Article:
Randy, Oral Roberts’ Gay Grandson, Says: ‘#ItGetsBetter…and It’s Complicated.’


Close-Up – by A. R. Ammons

Are all these stones


I said

and the mountain



but reluctant to

admit my praise could move it much


shook a little

and rained a windrow ring of stones

to show

that it was so


Stone felled I got

up addled with dust


and shook


without much consequence


Obviously I said it doesn’t pay

to get too

close up to



and the mountain friendless wept

and said

it couldn’t help


Re-Imagining Religion: “Falling In Love Will Not Send You to Hell.”

                          – Randy Roberts Potts

“All students are required to sign a pledge stating they will live according to the university’s honor code. Prohibited activities include lying, cursing, smoking, drinking, and a range of sexual acts including homosexual behavior and sex outside marriage.”

                                                                   – Excerpt, ORU Student Codes , Oral Roberts University

Wouldn’t you know it: every time the “gay agenda” is reexamined, the “master plan” appears to become more and more normal on the face of it. Because it is.

“The gay agenda” is “the human agenda:” we all want love. Hope. Home. Family. We all desire the same things.

Back in 2010, Oral Roberts’ out, gay grandson Randy Roberts Potts read a letter to his closeted gay Uncle Ronnie (Oral Roberts’ eldest son) and recorded a viral video (http://www.youtube.com/watch?v=KYa0wi4XzeI) to honor Ronnie’s life, as unfortunately, his uncle had already passed away when Randy was just a kid (in June of 1982).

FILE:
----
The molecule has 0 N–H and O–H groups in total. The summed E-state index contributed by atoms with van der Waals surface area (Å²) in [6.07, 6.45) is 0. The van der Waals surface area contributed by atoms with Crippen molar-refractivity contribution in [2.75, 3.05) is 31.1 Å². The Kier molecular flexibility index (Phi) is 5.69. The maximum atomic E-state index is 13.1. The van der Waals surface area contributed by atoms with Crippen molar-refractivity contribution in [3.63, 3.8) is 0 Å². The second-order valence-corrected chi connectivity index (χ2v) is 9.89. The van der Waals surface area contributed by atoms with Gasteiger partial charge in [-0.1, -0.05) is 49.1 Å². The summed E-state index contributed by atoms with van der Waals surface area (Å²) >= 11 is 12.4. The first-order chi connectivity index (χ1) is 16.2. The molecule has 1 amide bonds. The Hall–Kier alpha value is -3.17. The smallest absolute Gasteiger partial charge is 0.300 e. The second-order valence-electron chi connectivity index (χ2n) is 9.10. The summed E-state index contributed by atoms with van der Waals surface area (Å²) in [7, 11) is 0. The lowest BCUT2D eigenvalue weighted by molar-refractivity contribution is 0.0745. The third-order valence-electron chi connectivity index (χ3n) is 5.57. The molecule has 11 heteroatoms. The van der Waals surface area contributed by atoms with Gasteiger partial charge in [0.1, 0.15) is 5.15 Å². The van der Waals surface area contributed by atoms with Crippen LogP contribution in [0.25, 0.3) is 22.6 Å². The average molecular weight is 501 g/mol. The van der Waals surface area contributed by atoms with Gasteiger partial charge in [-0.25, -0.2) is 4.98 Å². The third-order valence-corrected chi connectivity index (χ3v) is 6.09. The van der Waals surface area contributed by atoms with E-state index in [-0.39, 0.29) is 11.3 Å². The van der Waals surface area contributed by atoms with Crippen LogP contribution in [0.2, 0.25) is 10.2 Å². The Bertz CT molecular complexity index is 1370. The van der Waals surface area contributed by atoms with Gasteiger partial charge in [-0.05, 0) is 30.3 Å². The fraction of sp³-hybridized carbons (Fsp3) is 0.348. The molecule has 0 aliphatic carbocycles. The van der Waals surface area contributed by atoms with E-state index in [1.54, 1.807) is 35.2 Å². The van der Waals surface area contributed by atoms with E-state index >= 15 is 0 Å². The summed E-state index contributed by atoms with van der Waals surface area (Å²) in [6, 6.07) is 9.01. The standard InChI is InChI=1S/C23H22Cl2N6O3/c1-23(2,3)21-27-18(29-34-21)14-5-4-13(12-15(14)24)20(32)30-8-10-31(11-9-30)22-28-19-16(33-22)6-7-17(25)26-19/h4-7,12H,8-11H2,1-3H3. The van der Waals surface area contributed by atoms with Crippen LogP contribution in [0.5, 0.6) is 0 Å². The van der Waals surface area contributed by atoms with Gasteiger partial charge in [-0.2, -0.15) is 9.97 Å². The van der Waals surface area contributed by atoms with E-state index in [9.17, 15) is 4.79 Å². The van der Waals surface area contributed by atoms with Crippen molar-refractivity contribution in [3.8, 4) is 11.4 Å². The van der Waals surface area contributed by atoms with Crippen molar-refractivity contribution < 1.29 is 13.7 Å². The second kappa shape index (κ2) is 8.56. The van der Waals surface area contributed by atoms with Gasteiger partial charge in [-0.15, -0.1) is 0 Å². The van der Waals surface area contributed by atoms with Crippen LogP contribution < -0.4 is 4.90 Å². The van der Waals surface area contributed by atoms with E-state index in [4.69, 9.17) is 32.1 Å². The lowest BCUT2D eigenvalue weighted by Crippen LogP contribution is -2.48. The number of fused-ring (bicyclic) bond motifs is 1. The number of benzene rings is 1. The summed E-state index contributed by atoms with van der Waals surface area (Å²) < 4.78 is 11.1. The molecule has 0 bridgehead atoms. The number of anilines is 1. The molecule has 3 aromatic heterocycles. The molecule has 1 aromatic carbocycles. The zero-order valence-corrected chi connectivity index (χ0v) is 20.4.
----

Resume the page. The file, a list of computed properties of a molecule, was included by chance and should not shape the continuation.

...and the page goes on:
Randy’s irrepressible spirit remains to alchemize life’s tests and turn them into life’s testimonies.

In the video, after 2:38 minutes of silence (during which time we see the handwritten letter for his uncle), Potts reads a revelatory poem entitled “Close-Up” written by A. R. Ammons. Then, Randy moves into his own compelling testimony about the strange magic behind growing up with a gay uncle (around whom Randy’s mom was most captivated), and how it affected Potts himself.

We witness Potts as he entreats Ronnie’s spirit (for healing? For explanations?), “When my mother spoke of you, a look of awe lit up her face. You were the one voice in her life that could inhabit multiple worlds at once…. You stood for everything she was afraid I would become: gay, intellectual, and godless. And yet nothing caused my mother’s face to light up like your memory. I was jealous, and I always hoped to be you.”

Randy recounts following in his uncle’s footsteps simply by following his heart, and reminisces about the tragedy of losing a loved one who took his own life because he felt he had no options. No hope. Because he felt that life would not and could not get better.

“I’ve seen pain and loss and sorrow,” Potts continues. “I would have held you in my arms had I been a man at the time…. but there’s no one holding you, because you’re holding on to no one. And now I’m here sharing the same destiny…. your path and mine are crossed. They intersect…in some ridiculous dance.”

With a tonality not unlike Dylan Thomas’ “Do Not Go Gentle Into That Goodnight,” Potts brings us into present day. Yes, he is angry, but we can somehow see the light at the end of the tunnel, the burning hot flames of passion for living forever aglow in Randy’s heart. We somehow feel his uncle lives in some kind of virtual second life, through Randy.